On 28 February 2014, the Employment (Amendment) Bill (“Bill“), which proposes to introduce paternity leave as Part IIIA to the Employment Ordinance (Cap. 57 of the Laws of Hong Kong), was gazetted. The first read of the Bill was held on 26 March 2014 in the hope that it can be passed into law this year. This should be a modest leap forward to bring Hong Kong in line with international practice.
The Bill proposes to give fathers no more than 3 days of paternity leave which they can choose to take consecutively, or separately. The period during which a father can take paternity leave is 4 weeks before the expected date of the child’s birth and 10 weeks from and inclusive of the actual date of the child’s birth. When compared with the standard maternity leave period being a block leave of 4 weeks before and 6 weeks after confinement, new fathers enjoy greater flexibility to use their paternity leave days.
An employee is entitled to paternity leave if he has been employed by the same employer under a continuous contract (i.e. employed for a minimum of 4 consecutive weeks for at least 18 hours a week) immediately before taking the leave. He must also notify his employer of his intention to take the leave 3 months before the expected date of the child’s birth and at least 2 days before each intended leave, or 5 days before each intended leave in the absence of the 3-month notice to his employer. Moreover, upon the employer’s request, the employee is required to provide a signed written statement declaring that he is the child’s father and giving information as to the name of the child’s mother and the expected date of the child’s birth.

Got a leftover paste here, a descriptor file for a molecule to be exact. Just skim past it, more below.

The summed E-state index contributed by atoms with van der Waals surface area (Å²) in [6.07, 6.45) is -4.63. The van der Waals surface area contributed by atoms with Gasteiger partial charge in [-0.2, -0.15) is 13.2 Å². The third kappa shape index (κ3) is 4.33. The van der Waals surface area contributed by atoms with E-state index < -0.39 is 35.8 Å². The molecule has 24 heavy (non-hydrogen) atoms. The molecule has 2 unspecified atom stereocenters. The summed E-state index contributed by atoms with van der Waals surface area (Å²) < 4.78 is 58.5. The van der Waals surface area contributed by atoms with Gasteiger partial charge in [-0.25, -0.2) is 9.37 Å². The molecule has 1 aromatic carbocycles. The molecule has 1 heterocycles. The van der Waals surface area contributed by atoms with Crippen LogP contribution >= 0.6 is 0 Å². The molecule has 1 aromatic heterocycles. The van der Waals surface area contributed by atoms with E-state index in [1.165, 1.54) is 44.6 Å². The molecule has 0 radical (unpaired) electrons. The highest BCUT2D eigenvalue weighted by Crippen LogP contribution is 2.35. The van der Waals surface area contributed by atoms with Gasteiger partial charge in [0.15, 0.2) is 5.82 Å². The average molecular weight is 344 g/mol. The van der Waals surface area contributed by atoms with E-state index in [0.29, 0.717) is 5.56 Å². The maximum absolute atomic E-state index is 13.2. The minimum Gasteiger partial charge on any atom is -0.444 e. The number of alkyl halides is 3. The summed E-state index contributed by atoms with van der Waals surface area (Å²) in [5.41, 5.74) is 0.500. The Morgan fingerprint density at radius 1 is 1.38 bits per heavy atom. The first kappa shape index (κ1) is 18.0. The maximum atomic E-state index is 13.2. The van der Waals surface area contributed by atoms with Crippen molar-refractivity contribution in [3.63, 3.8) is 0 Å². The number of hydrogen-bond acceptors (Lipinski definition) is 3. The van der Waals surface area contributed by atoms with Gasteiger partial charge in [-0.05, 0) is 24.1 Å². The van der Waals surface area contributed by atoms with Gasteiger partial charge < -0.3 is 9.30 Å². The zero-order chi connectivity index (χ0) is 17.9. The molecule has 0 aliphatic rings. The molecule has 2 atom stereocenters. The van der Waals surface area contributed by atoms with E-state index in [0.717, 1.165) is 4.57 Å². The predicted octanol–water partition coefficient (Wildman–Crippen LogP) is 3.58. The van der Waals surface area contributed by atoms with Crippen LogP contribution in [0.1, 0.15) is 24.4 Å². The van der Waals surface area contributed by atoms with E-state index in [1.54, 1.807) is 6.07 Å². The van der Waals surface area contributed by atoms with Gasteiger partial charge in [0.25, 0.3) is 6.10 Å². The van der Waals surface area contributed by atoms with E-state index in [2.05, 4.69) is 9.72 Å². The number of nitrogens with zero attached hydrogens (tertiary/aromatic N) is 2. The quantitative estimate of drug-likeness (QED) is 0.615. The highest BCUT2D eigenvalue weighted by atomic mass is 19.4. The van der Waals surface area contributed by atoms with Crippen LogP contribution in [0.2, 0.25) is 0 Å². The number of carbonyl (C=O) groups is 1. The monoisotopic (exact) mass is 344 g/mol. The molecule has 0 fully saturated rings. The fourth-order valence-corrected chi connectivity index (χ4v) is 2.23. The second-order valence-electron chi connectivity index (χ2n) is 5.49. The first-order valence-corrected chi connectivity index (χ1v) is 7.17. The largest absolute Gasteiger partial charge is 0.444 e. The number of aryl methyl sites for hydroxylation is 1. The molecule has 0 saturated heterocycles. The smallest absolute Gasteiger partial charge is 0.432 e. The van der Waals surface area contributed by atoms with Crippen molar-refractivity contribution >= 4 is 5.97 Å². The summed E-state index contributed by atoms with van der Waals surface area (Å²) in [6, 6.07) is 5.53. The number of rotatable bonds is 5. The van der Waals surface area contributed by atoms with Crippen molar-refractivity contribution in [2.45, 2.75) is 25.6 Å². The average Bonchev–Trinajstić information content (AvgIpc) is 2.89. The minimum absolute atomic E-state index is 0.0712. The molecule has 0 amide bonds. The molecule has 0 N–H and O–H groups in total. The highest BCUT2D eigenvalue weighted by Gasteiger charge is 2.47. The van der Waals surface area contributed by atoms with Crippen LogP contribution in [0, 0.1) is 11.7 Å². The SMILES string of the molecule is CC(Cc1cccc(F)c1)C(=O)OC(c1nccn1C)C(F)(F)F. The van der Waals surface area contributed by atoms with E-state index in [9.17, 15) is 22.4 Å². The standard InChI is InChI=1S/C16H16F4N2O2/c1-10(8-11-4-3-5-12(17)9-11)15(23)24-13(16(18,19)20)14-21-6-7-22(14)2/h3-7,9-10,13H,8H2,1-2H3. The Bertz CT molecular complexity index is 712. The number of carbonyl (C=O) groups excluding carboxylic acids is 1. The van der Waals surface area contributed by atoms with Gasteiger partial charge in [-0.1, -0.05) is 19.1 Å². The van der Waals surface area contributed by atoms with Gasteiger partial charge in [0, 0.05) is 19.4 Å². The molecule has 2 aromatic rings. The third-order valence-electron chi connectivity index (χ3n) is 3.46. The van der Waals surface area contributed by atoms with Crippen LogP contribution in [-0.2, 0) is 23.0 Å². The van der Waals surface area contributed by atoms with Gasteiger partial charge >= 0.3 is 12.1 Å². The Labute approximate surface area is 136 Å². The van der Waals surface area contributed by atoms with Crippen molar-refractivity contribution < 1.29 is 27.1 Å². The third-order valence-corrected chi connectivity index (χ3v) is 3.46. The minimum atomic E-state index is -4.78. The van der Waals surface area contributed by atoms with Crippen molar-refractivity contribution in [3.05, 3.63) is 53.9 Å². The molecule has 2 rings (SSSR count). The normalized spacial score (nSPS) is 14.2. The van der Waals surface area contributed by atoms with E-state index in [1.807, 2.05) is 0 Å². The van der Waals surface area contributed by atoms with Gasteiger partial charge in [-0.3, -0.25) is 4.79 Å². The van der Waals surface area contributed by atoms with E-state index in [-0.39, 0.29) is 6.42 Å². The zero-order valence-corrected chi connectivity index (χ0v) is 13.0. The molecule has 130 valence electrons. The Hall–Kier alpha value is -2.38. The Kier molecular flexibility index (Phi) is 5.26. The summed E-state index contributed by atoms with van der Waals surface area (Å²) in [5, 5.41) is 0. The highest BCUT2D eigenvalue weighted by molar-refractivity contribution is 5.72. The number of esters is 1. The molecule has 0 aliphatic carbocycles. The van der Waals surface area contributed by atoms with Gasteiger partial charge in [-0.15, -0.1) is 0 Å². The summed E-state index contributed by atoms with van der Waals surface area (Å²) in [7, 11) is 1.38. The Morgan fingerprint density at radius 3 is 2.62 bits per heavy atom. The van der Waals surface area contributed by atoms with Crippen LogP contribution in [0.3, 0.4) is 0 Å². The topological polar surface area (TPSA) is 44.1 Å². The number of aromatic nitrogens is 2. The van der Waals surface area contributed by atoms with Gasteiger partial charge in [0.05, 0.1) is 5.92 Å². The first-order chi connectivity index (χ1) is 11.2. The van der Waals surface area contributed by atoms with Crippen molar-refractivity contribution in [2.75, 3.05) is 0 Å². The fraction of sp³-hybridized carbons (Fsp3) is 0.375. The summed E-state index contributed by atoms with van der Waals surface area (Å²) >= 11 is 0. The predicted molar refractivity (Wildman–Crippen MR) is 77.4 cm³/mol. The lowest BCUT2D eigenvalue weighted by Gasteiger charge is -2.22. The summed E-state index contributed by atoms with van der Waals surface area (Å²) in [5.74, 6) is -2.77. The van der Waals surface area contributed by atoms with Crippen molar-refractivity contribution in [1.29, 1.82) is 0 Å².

Further, to be entitled to paternity leave pay, which is calculated at forth-fifths of the employee’s average daily wages for each leave day, the employee should have been employed by the same employer under a continuous contract for a period of not less than 40 weeks immediately before the day of the paternity leave. The employee must also provide his employer with the birth certificate of the child upon which the employee’s name is entered as the child’s father. If, in the unfortunate event that the child is born dead or dies after birth and an employee is unable to provide his employer with the relevant birth certificate, he is still entitled to paid paternity leave by providing the employer with a medical certificate in the manner as specified in the Bill.
In contrast with provisions concerning maternity leave, there is no express statutory protection against termination of employment during the period when a male employee is on paternity leave. It is also noteworthy that multiple births in one pregnancy are taken as one confinement and a father is only entitled to a maximum of 3 days of paternity leave, and that entitlement to paternity leave does not apply to miscarriage.
This article is brought to you by the employment practice team of Howse Williams Bowers. To know more about paternity leave and other major employment issues relevant to HR professionals, please join us in a seminar entitled “Everything you need to know in preparing an employment contract” organized by jobsDB on 11 June 2014. Details of this seminar will be announced by jobsDB shortly.